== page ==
Sunday, June 29, 2008


Only rare human beings think for themselves. Most of us choose to follow along with the predominant crowd. In the state of nature and probably also in a developed society, this is adaptive behavior in the short run, but it risks a lemming plunge together over an easily seen cliff.

Peer influence is a tremendous prejudicial force in human groups (and groups of other animals, as well, I'm sure). It leads to the Gloucester 17, to obesity in relationship cohorts, to religious beliefs, to the acceptance of bald political lies.

If your friends are fabulists, their most outrageous lies become the received wisdom of your peer group, and it's afterward unshakable, despite the only evidence for it being rumor deriving from very unauthoritative sources such as "some guy" or an email or a posting on the Internet with circular or non-existent sourcing.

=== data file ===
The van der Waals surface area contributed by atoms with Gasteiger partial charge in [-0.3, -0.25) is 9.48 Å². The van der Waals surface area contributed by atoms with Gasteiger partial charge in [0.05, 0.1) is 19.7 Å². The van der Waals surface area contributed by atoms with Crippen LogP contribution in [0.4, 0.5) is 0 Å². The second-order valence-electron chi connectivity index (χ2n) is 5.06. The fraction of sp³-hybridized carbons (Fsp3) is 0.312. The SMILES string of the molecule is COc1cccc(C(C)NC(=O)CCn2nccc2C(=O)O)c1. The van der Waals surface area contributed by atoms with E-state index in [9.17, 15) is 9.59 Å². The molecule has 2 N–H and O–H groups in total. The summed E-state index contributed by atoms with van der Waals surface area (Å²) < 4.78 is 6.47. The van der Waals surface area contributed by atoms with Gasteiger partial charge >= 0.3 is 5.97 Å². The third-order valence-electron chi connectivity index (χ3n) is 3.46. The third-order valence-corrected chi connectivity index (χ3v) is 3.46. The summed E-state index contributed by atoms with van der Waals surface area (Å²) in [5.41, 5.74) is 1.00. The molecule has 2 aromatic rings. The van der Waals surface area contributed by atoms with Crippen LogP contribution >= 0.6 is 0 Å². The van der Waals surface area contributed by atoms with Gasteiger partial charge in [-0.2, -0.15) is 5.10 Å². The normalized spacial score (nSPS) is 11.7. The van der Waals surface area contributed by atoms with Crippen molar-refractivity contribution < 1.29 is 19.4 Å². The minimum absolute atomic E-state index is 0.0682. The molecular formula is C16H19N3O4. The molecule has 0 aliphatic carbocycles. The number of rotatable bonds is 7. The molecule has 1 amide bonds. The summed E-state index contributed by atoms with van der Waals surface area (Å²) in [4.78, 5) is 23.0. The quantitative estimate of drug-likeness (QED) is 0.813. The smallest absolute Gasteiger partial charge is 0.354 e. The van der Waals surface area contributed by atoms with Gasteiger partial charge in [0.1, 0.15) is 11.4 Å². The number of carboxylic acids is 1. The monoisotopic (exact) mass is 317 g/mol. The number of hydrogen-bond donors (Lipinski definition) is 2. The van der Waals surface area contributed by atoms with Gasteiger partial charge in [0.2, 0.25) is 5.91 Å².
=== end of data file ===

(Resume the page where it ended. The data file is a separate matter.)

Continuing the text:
People believe what they want to believe, what they choose to believe. Only a precious few compare their beliefs to their experience and reject their false beliefs.

1 comment:

Anonymous said...

I believe that McCain served his country but that does not make him any more able to be commander in chief than anyone else. Just because you have had surgery does not mean that you are able to conduct surgery. I think that McCain using his time in the armed forces as some kind of justification for his being prepared to be commander in chief is not credible.